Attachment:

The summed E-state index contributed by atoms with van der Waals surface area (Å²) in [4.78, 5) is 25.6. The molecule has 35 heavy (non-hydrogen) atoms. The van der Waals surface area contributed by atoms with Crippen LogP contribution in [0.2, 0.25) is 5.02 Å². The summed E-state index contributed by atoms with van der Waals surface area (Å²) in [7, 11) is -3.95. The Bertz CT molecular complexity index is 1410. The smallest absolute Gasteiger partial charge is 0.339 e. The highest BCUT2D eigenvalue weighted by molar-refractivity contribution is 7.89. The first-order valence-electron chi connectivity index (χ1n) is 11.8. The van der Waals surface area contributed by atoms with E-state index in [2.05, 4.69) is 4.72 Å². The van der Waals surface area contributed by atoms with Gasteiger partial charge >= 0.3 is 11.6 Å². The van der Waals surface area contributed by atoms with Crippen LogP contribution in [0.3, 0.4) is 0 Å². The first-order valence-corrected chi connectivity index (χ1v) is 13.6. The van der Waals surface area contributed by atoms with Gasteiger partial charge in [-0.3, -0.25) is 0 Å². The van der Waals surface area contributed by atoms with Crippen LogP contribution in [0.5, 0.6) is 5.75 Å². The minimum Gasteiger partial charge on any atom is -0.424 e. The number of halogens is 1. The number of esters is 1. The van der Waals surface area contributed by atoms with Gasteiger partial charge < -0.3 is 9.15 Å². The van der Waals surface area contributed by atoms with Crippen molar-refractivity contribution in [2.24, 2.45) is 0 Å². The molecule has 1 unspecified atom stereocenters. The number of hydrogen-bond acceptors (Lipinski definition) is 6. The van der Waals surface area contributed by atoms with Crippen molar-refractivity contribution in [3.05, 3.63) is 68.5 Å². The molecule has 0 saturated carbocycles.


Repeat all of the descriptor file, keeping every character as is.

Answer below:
The summed E-state index contributed by atoms with van der Waals surface area (Å²) in [4.78, 5) is 25.6. The molecule has 35 heavy (non-hydrogen) atoms. The van der Waals surface area contributed by atoms with Crippen LogP contribution in [0.2, 0.25) is 5.02 Å². The summed E-state index contributed by atoms with van der Waals surface area (Å²) in [7, 11) is -3.95. The Bertz CT molecular complexity index is 1410. The smallest absolute Gasteiger partial charge is 0.339 e. The highest BCUT2D eigenvalue weighted by molar-refractivity contribution is 7.89. The first-order valence-electron chi connectivity index (χ1n) is 11.8. The van der Waals surface area contributed by atoms with E-state index in [2.05, 4.69) is 4.72 Å². The van der Waals surface area contributed by atoms with Gasteiger partial charge >= 0.3 is 11.6 Å². The van der Waals surface area contributed by atoms with Crippen LogP contribution in [0.3, 0.4) is 0 Å². The first-order valence-corrected chi connectivity index (χ1v) is 13.6. The van der Waals surface area contributed by atoms with Gasteiger partial charge in [-0.3, -0.25) is 0 Å². The van der Waals surface area contributed by atoms with Crippen LogP contribution in [0.5, 0.6) is 5.75 Å². The minimum Gasteiger partial charge on any atom is -0.424 e. The number of halogens is 1. The number of esters is 1. The van der Waals surface area contributed by atoms with Gasteiger partial charge < -0.3 is 9.15 Å². The van der Waals surface area contributed by atoms with Crippen molar-refractivity contribution in [2.24, 2.45) is 0 Å². The molecule has 1 unspecified atom stereocenters. The number of hydrogen-bond acceptors (Lipinski definition) is 6. The van der Waals surface area contributed by atoms with Crippen molar-refractivity contribution in [3.05, 3.63) is 68.5 Å². The molecule has 0 saturated carbocycles.